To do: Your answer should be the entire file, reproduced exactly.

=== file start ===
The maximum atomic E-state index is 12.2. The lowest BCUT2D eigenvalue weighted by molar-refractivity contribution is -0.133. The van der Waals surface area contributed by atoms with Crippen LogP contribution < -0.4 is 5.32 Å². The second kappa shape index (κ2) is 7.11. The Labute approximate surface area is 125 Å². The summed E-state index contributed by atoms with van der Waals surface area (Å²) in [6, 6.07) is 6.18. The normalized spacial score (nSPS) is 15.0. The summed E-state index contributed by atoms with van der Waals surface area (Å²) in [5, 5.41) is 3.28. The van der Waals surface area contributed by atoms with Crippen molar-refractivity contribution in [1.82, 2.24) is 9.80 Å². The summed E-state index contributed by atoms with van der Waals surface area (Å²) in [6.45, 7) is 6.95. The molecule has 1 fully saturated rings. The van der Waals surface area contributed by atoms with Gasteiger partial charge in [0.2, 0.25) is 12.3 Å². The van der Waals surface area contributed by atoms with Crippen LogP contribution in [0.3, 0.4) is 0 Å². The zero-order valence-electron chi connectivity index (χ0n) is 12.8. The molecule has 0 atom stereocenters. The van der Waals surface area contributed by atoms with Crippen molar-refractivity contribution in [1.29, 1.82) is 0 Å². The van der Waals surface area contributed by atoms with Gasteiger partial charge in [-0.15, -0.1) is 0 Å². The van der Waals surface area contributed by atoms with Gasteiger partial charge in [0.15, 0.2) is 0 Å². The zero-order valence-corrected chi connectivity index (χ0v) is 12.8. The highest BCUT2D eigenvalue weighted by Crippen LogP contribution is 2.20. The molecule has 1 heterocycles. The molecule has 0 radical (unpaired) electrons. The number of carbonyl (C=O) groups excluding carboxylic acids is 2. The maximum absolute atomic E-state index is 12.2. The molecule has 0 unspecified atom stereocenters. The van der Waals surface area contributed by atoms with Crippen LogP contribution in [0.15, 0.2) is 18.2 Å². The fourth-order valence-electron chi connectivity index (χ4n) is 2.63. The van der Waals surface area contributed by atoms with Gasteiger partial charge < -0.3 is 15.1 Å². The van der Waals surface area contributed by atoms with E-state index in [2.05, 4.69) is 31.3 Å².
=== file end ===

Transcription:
The maximum atomic E-state index is 12.2. The lowest BCUT2D eigenvalue weighted by molar-refractivity contribution is -0.133. The van der Waals surface area contributed by atoms with Crippen LogP contribution < -0.4 is 5.32 Å². The second kappa shape index (κ2) is 7.11. The Labute approximate surface area is 125 Å². The summed E-state index contributed by atoms with van der Waals surface area (Å²) in [6, 6.07) is 6.18. The normalized spacial score (nSPS) is 15.0. The summed E-state index contributed by atoms with van der Waals surface area (Å²) in [5, 5.41) is 3.28. The van der Waals surface area contributed by atoms with Crippen molar-refractivity contribution in [1.82, 2.24) is 9.80 Å². The summed E-state index contributed by atoms with van der Waals surface area (Å²) in [6.45, 7) is 6.95. The molecule has 1 fully saturated rings. The van der Waals surface area contributed by atoms with Gasteiger partial charge in [0.2, 0.25) is 12.3 Å². The van der Waals surface area contributed by atoms with Crippen LogP contribution in [0.3, 0.4) is 0 Å². The zero-order valence-electron chi connectivity index (χ0n) is 12.8. The molecule has 0 atom stereocenters. The van der Waals surface area contributed by atoms with Crippen molar-refractivity contribution in [1.29, 1.82) is 0 Å². The van der Waals surface area contributed by atoms with Gasteiger partial charge in [-0.15, -0.1) is 0 Å². The van der Waals surface area contributed by atoms with Gasteiger partial charge in [0.15, 0.2) is 0 Å². The zero-order valence-corrected chi connectivity index (χ0v) is 12.8. The highest BCUT2D eigenvalue weighted by Crippen LogP contribution is 2.20. The molecule has 1 heterocycles. The molecule has 0 radical (unpaired) electrons. The number of carbonyl (C=O) groups excluding carboxylic acids is 2. The maximum absolute atomic E-state index is 12.2. The molecule has 0 unspecified atom stereocenters. The van der Waals surface area contributed by atoms with Crippen LogP contribution in [0.15, 0.2) is 18.2 Å². The fourth-order valence-electron chi connectivity index (χ4n) is 2.63. The van der Waals surface area contributed by atoms with Gasteiger partial charge < -0.3 is 15.1 Å². The van der Waals surface area contributed by atoms with E-state index in [2.05, 4.69) is 31.3 Å².